sh_auto repair_280An automotive security researcher is calling attention to a potential inroad into a car’s vulnerability: the auto dealerships that sell and maintain those systems. At the Derbycon hacker conference, security consultant Craig Smith presented a tool designed to find security vulnerabilities in equipment that’s used by mechanics and dealerships to update car software and run vehicle diagnostics. Smith’s invention, built with about $20 in hardware and free software, is designed to seek out and help fix bugs in dealership tools that could transform them into a method of hacking thousands of vehicles. If a hacker were to bring in a malware-harboring car for service, the vehicle could spread that infection to a dealership’s testing equipment, which would spread the malware to every vehicle the dealership services, attacking critical driving systems such as transmission and brakes, Smith said. Source: Wired

Insurance companies not keeping up

The cyber risk insurance market is developing rapidly, with the rise of global gross written premiums from $850 million in 2012 to an estimated $2.5 billion in 2014, says a report from Timetric. Growing cyber attacks and the increasing reliance of businesses on technology for operational capabilities and storing data are responsible for the traction the cyber risk insurance market is gaining. But insurance firms are responding slowly to this rising demand. “Total global losses from cyber crime stood at $445 billion as of June 2014. With governments becoming increasingly involved in cyber threats, the prospect of compulsory cyber risk insurance could become a reality. It would have a transformative impact upon the market and could create a strong source of future revenues for non-life insurers,” says Jay Patel, insurance analyst at Timetric. Source: PropertyCasualty360

Russians phished for Clinton emails

sh_phish_280Russia-based cyber criminals attempted to hack into Hillary Clinton’s private email server on at least five occasions while she was serving as secretary of state, according State Department emails. The former first lady received multiple phishing emails disguised as speeding tickets in August 2011; it hasn’t been confirmed whether she clicked on the attachments, though the phishing attempts were not sophisticated. Recipients were instructed to print the doctored traffic citation, sent from a fake government account, allowing cyber spies to gain full computer access. “We have no evidence to suggest she replied to this email or that she opened the attachment,” Nick Merrill, a spokesman for Clinton’s Democratic presidential campaign said. “As we have said before, there is no evidence that the system was ever breached. All these emails show is that, like millions of other Americans, she received spam.” Source: Daily Caller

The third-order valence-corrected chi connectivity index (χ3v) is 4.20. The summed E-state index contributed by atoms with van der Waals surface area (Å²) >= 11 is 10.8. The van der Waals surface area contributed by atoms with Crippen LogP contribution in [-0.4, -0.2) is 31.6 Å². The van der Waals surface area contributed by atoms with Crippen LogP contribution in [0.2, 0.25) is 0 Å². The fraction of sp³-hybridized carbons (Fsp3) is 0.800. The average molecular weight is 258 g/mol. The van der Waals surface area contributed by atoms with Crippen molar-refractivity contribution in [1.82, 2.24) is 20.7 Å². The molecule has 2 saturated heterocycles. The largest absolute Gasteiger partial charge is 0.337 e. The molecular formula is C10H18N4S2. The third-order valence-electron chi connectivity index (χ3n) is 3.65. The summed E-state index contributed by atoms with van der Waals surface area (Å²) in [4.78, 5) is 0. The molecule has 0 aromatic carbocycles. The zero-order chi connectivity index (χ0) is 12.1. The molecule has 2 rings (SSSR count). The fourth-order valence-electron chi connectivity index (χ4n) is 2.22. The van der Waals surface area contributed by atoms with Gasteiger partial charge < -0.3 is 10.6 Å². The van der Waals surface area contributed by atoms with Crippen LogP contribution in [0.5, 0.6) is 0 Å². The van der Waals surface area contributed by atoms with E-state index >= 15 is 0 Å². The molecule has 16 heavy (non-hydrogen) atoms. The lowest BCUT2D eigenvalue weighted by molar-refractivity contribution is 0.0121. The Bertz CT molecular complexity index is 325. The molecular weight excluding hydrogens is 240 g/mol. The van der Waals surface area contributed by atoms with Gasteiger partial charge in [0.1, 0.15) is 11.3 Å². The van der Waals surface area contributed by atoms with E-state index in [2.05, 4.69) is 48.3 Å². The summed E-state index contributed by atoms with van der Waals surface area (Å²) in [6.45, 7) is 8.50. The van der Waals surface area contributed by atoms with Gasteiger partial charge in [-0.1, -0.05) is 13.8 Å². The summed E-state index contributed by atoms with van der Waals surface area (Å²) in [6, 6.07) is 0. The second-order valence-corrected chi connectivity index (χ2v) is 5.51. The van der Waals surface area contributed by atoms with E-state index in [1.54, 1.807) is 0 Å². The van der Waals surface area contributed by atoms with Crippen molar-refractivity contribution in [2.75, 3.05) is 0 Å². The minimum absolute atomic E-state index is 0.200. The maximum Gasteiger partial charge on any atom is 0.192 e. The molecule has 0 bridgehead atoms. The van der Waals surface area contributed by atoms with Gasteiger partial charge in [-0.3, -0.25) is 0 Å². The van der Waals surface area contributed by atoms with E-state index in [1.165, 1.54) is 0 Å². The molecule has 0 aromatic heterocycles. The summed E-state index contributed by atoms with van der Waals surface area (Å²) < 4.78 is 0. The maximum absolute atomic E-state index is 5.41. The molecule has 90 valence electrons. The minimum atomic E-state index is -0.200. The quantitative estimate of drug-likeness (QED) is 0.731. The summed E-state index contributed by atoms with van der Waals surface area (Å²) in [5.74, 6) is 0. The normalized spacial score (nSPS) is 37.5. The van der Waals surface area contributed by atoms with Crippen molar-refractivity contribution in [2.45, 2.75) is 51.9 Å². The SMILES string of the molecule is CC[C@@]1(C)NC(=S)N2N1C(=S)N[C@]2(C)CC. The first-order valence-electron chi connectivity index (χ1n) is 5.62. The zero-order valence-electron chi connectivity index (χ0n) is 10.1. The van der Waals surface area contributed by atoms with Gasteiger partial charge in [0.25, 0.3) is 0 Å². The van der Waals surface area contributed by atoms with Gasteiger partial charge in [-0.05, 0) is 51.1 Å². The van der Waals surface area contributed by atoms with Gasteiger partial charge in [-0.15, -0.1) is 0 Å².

Down to the wire

FXCM—an online foreign exchange market broker—said a cybersecurity breach in its systems led to a “small number” of unauthorized wire transfers from customer accounts. In a statement, FXCM said funds were returned to the compromised accounts and the customers were notified. The hacker reportedly sent an email to the foreign exchange broker claiming it had access to customer information. FXCM added that it notified the FBI of the cyber attack, and that it launched its own “full investigation … with a leading cybersecurity firm.” The FBI said the bureau was “aware of the incident and is investigating.” Source: Deutsche Welle

Spackle won’t cover this problem

sh_Home Depot_280The September data breach of Home Depot last year is being used as an example of the astronomical expenses attached to cyber risk, at a time when few insurers are prepared to cover it. According to data released by the retailer, the breach already has cost Home Depot $232 million and is anticipated—by some accounts—to reach into the billions before the episode is done. Much of this is driven by lawsuits, filed by small community banks and credit unions. These lawsuits accuse Home Depot of ignoring warnings from security experts that its computer systems were vulnerable to attack, prior to the theft of approximately 56 million sets of credit and debit card data. Ostensibly, Home Depot’s cyber insurance policy would offset a large portion of these costs. A regulatory filing submitted by the retailer, however, reveals that only $100 million of the breach was covered by insurance. Source: Insurance Business America

From the tool box

Silent Circle has released Blackphone 2, the only mobile phone designed for “privacy without compromise.” Blackphone uses an operating system that is backward compatible with Android, called Silent OS. This means it is capable of running any Android native apps, and comes prepackaged with the Google Play Store. Silent Circle implemented an identity management system that is intended to create strong and clear boundaries between what information apps can access. Building on the idea of giving users full control over their devices and data, Blackphone 2 comes with a Security Center that allows them to choose which resources a given app has permission to access. Source: The Coin Telegraph